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Somatic growth and telomere dynamics in vertebrates: relationships, mechanisms and consequences.

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Much telomere loss takes place during the period of most rapid growth when cell proliferation and potentially energy expenditure are high. Fast growth is linked to reduced longevity. Therefore, the effects of somatic cell proliferation on telomere loss and cell senescence might play a significant role in driving the growth-lifespan trade-off. While different species will have evolved a growth strategy that maximizes lifetime fitness, environmental conditions encountered during periods of growth will influence individual optima. In this review, we first discuss the routes by which altered cellular conditions could influence telomere loss in vertebrates, with a focus on oxidative stress in both in vitro and in vivo studies. We discuss the relationship between body growth and telomere length, and evaluate the empirical evidence that this relationship is generally negative. We further discuss the potentially conflicting hypotheses that arise when other factors are taken into account, and the further work that needs to be undertaken to disentangle confounding variables.This article is part of the theme issue 'Understanding diversity in telomere dynamics'.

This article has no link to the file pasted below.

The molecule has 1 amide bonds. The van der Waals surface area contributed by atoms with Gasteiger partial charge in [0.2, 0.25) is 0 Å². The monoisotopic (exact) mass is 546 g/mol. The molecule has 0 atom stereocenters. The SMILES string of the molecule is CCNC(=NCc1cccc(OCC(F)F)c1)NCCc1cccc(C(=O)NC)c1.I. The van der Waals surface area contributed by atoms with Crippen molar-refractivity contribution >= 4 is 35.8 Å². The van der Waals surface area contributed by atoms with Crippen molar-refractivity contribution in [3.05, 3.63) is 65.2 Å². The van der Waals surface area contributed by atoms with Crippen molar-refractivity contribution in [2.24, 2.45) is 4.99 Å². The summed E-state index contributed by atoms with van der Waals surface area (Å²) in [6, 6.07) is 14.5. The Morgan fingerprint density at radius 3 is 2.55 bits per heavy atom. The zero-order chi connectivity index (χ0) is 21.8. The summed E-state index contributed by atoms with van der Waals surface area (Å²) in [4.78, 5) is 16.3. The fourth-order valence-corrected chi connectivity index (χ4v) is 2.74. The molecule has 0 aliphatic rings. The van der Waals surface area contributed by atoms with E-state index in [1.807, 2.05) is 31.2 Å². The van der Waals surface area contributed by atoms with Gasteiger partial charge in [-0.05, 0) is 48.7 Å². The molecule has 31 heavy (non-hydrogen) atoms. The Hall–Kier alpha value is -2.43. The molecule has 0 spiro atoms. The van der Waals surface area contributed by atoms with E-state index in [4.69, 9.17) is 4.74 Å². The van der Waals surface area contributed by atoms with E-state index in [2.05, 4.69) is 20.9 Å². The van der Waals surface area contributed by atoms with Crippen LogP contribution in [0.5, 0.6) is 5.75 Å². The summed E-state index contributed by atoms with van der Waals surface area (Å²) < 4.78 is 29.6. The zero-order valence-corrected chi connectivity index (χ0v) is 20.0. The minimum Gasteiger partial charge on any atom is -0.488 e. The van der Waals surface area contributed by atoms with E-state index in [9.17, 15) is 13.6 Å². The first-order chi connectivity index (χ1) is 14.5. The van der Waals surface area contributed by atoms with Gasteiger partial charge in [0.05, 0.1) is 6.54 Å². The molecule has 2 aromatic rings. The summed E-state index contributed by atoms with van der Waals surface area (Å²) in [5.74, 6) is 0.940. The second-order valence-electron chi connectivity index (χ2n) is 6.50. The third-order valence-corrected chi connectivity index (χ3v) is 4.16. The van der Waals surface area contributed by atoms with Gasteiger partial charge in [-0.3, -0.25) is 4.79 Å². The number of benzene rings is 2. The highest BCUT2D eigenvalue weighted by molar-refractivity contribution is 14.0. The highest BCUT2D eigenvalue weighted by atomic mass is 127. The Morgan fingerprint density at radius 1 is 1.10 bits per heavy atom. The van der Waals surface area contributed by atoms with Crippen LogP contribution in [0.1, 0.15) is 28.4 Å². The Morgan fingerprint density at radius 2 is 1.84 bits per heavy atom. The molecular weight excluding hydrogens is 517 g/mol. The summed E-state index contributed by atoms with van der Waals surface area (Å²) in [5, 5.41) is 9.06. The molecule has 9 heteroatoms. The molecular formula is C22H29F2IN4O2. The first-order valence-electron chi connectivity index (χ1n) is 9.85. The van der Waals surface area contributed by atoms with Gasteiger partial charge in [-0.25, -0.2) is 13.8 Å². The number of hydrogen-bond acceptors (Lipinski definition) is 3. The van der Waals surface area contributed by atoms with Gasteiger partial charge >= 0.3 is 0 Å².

body size, compensatory growth, environment, longevity, nutrition, oxidative stress, Adult Stem Cells, Animals, Birds, Body Size, Humans, Longevity, Mice, Oxidative Stress, Rats, Telomere, Telomere Shortening

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Philos Trans R Soc Lond B Biol Sci

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The Royal Society
Medical Research Council (MC_UU_12012/4)
Medical Research Council (MC_PC_12012)